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What are these light cream colored macules on this woman’s trunk?
What is your diagnosis?

Case of the Month


Progressive macular hypomelanosis

Progressive maular hypopigmentation is often confused with extensive pityriasis alba or post-inflammatory hypopigmentation after tinea versicolor resolves. If the macules have been present 3-5+ years, then the story does not fit. Dr. Humberto Gallego, dermatologist in La Jolla, CA, says that he threats the condition with “Minocycline, BPO wash and phototherapy”. He also notes “This is almost always misdiagnosed as tinea versicolor. Also worth doing a biopsy rule out hypo-pigmented MF”.

Here is a referenced abstract that discusses the condition:
Am J Clin Dermatol. 2007;8(1):13-9.

Progressive macular hypomelanosis: an overview.
Relyveld GN, Menke HE, Westerhof W.

The Netherlands Institute for Pigment Disorders, Academic Medical Center, University of Amsterdam, Amsterdam, The Netherlands.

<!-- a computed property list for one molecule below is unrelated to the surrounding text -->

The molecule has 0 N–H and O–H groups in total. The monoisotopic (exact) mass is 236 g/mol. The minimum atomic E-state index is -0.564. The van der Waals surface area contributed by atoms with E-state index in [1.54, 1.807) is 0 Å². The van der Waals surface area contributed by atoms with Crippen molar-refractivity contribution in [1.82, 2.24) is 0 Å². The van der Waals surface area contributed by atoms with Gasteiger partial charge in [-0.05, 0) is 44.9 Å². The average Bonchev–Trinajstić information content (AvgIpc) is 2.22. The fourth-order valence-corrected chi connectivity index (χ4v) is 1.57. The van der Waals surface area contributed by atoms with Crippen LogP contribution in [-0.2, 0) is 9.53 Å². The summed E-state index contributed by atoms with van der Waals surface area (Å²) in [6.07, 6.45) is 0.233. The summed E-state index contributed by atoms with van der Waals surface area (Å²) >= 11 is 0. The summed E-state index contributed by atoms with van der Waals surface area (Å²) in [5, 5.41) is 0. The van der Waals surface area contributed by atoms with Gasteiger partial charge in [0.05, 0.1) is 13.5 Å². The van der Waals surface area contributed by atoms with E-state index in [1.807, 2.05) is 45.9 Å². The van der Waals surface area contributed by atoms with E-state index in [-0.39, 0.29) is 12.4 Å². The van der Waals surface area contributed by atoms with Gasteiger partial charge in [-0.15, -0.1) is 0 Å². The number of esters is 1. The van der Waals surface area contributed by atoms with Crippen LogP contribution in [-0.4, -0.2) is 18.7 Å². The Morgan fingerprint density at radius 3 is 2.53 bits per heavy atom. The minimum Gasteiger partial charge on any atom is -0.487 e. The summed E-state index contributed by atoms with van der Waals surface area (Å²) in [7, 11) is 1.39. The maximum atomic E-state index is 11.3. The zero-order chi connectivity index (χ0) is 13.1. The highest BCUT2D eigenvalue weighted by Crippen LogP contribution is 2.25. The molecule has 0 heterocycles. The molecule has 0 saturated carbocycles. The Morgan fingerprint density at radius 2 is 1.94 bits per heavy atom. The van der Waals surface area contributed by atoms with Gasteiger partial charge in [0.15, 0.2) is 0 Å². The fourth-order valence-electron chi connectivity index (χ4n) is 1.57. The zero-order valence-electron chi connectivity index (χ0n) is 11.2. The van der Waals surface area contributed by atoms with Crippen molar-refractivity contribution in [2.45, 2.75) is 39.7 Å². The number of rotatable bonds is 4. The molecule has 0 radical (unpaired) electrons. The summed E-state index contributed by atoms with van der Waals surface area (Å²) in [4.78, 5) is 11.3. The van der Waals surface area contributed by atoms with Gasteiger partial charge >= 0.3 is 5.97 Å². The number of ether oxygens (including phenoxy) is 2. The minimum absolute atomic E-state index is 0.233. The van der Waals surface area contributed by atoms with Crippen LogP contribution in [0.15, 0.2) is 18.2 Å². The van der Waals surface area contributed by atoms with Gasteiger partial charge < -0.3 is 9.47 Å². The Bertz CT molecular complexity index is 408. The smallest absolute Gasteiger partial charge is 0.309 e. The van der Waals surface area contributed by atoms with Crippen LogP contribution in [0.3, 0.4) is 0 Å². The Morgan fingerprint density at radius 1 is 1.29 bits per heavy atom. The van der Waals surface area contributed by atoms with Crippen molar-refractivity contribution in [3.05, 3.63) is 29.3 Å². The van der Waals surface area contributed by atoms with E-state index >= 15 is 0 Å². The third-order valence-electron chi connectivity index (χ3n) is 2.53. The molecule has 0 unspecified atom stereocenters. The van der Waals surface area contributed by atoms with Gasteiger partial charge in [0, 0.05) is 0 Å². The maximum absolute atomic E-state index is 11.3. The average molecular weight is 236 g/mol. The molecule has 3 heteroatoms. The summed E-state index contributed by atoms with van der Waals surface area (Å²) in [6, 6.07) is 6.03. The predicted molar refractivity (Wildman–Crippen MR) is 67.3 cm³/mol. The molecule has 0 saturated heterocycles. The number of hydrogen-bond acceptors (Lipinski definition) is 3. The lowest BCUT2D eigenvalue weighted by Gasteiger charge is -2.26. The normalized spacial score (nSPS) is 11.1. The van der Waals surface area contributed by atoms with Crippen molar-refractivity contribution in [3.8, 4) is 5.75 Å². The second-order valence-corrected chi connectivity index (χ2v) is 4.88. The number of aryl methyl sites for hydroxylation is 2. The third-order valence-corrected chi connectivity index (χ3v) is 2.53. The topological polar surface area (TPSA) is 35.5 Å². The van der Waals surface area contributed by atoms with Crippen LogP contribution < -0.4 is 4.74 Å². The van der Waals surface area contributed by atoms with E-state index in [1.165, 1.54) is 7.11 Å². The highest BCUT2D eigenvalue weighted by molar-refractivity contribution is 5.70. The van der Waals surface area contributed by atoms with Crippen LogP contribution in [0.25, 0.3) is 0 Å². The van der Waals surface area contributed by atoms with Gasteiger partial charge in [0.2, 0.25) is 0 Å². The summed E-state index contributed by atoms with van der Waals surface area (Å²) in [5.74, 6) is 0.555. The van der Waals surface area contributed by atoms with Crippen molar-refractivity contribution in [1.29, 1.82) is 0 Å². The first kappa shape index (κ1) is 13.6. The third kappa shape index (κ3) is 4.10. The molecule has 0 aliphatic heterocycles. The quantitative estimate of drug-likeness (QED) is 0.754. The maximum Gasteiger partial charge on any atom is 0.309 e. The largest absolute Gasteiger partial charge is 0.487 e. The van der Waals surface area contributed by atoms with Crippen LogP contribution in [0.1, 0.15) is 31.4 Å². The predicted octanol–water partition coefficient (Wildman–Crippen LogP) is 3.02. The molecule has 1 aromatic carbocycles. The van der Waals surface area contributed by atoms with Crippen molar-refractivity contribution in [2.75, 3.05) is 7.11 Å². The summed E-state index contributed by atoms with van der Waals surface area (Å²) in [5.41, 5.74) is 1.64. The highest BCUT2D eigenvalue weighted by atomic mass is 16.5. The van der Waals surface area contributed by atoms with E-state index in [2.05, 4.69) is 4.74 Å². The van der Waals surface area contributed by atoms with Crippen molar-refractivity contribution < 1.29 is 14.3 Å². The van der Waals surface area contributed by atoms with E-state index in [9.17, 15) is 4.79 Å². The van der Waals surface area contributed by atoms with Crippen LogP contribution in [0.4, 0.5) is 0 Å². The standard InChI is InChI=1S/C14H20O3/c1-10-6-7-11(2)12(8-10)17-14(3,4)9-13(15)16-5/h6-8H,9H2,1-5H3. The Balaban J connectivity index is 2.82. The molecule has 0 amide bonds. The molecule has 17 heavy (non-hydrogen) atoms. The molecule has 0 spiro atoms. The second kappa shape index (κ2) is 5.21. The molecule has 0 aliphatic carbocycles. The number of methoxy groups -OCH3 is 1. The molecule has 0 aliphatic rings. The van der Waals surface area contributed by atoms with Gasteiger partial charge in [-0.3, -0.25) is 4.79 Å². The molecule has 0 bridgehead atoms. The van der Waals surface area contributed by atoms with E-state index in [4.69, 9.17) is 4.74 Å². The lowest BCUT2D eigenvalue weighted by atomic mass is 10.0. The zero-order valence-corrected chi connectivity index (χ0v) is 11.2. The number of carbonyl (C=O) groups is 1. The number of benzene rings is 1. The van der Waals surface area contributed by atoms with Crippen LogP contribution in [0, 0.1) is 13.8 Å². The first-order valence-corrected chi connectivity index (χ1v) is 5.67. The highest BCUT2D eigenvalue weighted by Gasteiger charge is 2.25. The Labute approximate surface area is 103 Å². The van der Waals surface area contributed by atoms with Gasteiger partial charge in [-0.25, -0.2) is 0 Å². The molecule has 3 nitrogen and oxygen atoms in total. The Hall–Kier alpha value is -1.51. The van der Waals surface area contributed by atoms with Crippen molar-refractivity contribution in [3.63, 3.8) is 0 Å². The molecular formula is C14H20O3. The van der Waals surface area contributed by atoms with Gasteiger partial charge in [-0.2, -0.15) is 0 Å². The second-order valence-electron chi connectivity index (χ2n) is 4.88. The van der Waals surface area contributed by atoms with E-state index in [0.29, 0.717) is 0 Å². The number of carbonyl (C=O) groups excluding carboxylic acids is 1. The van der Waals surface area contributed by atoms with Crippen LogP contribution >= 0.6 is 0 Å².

Progressive macular hypomelanosis (PMH) is a common skin disorder that is often misdiagnosed. Various authors have written about similar skin disorders, referring to them by different names, but we believe that all these similar disorders are part of the same entity.PMH is characterized by ill-defined nummular, non-scaly hypopigmented spots on the trunk, often confluent in and around the midline, and rarely extending to the proximal extremities and neck/head region. There is no itch, pain, or preceding inflammation. PMH has a worldwide distribution; however, it is more often identified in Black people living in or originating from tropical countries. It is also more often seen in young females. The natural history of PMH is stable disease or perhaps slow progression over decades, with spontaneous disappearance after mid-life. Extensive pityriasis alba is probably identical with PMH and we suggest discontinuation of use of the former term on the grounds that extensive pityriasis alba is histologically and clinically different from classical pityriasis alba, which is basically an eczematous type of disorder.PMH is characterized histologically by diminished pigment in the epidermis and a normal-looking dermis. Electron microscopy shows a shift from large melanosomes in normal-looking skin to small aggregated, membrane-bound melanosomes in hypopigmented skin. PMH should be differentiated from other disorders with hypopigmentation on the trunk such as pityriasis versicolor. We propose that Propionibacterium acnes bacteria living in hair follicles are the cause of PMH as a result of production of a hypothetical depigmenting factor. This hypothesis is based on: (i) the presence of a red follicular fluorescence in the hypopigmented spots and the absence of this phenomenon in normal skin when examined under a Wood's light in a dark room; (ii) cultivation of P. acnes from the follicles in the hypopigmented spots but not from follicles in normal-looking skin; and (iii) improvement of the disorder after elimination of these micro-organisms with topical antimicrobial treatment in combination with UVA light.Currently, the treatment of choice of PMH is application of 1% clindamycin lotion during the daytime, 5% benzoyl peroxide gel at night-time, and UVA light irradiation three times a week for a period of 12 weeks. There is insufficient information available as yet to comment on the recurrence rate after therapy.




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